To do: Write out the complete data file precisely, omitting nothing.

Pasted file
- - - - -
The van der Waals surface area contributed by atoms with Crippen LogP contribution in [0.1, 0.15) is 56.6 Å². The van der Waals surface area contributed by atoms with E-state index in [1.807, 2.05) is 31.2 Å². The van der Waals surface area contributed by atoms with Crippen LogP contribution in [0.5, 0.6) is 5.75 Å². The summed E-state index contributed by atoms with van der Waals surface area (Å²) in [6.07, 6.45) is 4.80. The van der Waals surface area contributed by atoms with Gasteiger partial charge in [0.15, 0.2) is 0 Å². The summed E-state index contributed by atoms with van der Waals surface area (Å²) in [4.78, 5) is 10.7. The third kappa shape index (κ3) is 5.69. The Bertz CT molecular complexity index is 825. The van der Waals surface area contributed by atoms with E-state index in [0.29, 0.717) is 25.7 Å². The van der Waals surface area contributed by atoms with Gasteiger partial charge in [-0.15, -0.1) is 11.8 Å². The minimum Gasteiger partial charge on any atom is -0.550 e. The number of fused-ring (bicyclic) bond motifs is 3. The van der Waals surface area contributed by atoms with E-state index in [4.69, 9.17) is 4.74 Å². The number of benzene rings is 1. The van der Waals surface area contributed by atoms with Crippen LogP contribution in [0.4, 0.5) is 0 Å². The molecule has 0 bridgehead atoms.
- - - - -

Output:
The van der Waals surface area contributed by atoms with Crippen LogP contribution in [0.1, 0.15) is 56.6 Å². The van der Waals surface area contributed by atoms with E-state index in [1.807, 2.05) is 31.2 Å². The van der Waals surface area contributed by atoms with Crippen LogP contribution in [0.5, 0.6) is 5.75 Å². The summed E-state index contributed by atoms with van der Waals surface area (Å²) in [6.07, 6.45) is 4.80. The van der Waals surface area contributed by atoms with Gasteiger partial charge in [0.15, 0.2) is 0 Å². The summed E-state index contributed by atoms with van der Waals surface area (Å²) in [4.78, 5) is 10.7. The third kappa shape index (κ3) is 5.69. The Bertz CT molecular complexity index is 825. The van der Waals surface area contributed by atoms with E-state index in [0.29, 0.717) is 25.7 Å². The van der Waals surface area contributed by atoms with Gasteiger partial charge in [-0.15, -0.1) is 11.8 Å². The minimum Gasteiger partial charge on any atom is -0.550 e. The number of fused-ring (bicyclic) bond motifs is 3. The van der Waals surface area contributed by atoms with E-state index in [4.69, 9.17) is 4.74 Å². The number of benzene rings is 1. The van der Waals surface area contributed by atoms with Crippen LogP contribution in [0.4, 0.5) is 0 Å². The molecule has 0 bridgehead atoms.